I tend to think of a Promise as an IOU that Angular hands me. No… more as an empty box for data that Angular has yet to retrieve. Often the data must be retrieved from the Internet, or a database, or some other place, all too far away in time — for a snappy, no-lag UI/X that people expect nowadays — to rely on.
In Angular, I don’t need the data before I start building a view with it. I use its empty-box Promise in stead.
The thing is, it is Angular that first hands me the empty Promise box in response to, say, a database request.
I choose, at some point in my program, to hand the Promise box, unopened, back to Angular to build a web page screen around the boxes contents.
It is Angular that builds the page, with everything but the data. It is Angular that quietly stuffs the data in the Promise box when it finally gets the real thing. And it is Angular that rather dramatically pulls the true data out of the box and pops it on the screen.
I never had to look in the box.
Promises work great and can remain forever unseen under the covers of the Angular framework. Being able to move on in the programming sequence and create your typical CRUD lists and forms based on objects as-yet unrealized feels good for me as UI programmer. It feels good for me and it feels good for the user. It just flows.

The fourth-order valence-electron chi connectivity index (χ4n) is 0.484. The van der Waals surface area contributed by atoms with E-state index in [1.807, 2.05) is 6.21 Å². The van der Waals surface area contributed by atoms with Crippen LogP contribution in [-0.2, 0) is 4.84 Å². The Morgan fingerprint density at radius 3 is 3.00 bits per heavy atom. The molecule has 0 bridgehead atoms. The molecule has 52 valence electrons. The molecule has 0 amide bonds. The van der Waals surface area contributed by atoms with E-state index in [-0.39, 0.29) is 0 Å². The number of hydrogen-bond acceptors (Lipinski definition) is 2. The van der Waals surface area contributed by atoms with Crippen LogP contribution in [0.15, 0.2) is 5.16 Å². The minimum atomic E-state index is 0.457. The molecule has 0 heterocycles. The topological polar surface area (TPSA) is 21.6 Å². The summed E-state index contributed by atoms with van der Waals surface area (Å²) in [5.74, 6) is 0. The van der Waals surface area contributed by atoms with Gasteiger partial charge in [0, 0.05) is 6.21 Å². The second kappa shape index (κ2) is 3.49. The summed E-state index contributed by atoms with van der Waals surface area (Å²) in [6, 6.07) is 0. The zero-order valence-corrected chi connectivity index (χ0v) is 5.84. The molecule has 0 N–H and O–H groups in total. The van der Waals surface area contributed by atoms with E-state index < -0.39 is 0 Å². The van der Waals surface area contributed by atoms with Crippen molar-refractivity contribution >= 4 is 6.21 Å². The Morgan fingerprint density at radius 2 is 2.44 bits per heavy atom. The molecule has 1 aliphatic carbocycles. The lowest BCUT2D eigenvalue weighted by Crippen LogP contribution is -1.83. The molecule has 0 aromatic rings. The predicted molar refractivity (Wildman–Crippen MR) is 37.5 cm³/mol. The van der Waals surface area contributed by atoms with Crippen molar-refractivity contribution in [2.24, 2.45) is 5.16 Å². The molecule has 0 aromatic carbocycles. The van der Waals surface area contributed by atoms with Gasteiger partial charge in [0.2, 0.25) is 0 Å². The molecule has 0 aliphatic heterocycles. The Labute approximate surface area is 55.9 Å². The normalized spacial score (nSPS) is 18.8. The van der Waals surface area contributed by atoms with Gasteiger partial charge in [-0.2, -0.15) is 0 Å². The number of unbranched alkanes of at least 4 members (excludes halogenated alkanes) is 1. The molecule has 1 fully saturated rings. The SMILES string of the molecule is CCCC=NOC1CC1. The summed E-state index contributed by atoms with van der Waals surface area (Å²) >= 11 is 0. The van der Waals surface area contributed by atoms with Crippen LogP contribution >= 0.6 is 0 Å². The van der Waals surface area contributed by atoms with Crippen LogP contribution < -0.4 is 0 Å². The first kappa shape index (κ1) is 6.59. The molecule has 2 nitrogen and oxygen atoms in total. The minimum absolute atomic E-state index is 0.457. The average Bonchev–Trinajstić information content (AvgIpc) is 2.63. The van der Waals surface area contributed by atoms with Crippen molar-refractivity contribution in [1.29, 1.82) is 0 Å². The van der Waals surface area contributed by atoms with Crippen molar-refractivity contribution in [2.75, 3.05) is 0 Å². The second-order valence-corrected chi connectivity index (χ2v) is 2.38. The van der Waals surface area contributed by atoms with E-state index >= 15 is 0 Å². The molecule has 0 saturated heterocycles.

But I want to provide an experience that exceeds the typical CRUD displays. And this may mean working with the real data of the promises.
I want to know when the actual data arrives, just as Angular does behind the scenes. To do this, I take the Promise into my own hands. I get $promise from the resource object and call the “$promise.then” method, passing in my own call-back function for the promise system to call back if and when it retrieves the data successfully. As below, I make it clear that I want my data mining task to be launched with the true data in the call below, and I move on to complete other event set-ups.
// No more promises.
And then I wait. I wait for the ‘then’. And when the ‘then’ data arrives, I move on. In real time. Spawning a task that is based on that data.
In my own practice, there is always an end to this chain of Futures.
But I got to thinking, how nice would it be for an entire framework or language to use only promises, from end to end? My technique of triggering certain tasks only when the real data arrives wouldn’t make sense. I would never need to wait; I would assume I have a promise. I would blithely move forward, deeper in the code, spawning each task based on a promise, carrying this on to the program’s nether end.
It would be Promises, all the way down.
So then, why can’t I do that now? With what I’ve got? Is this kiting the future?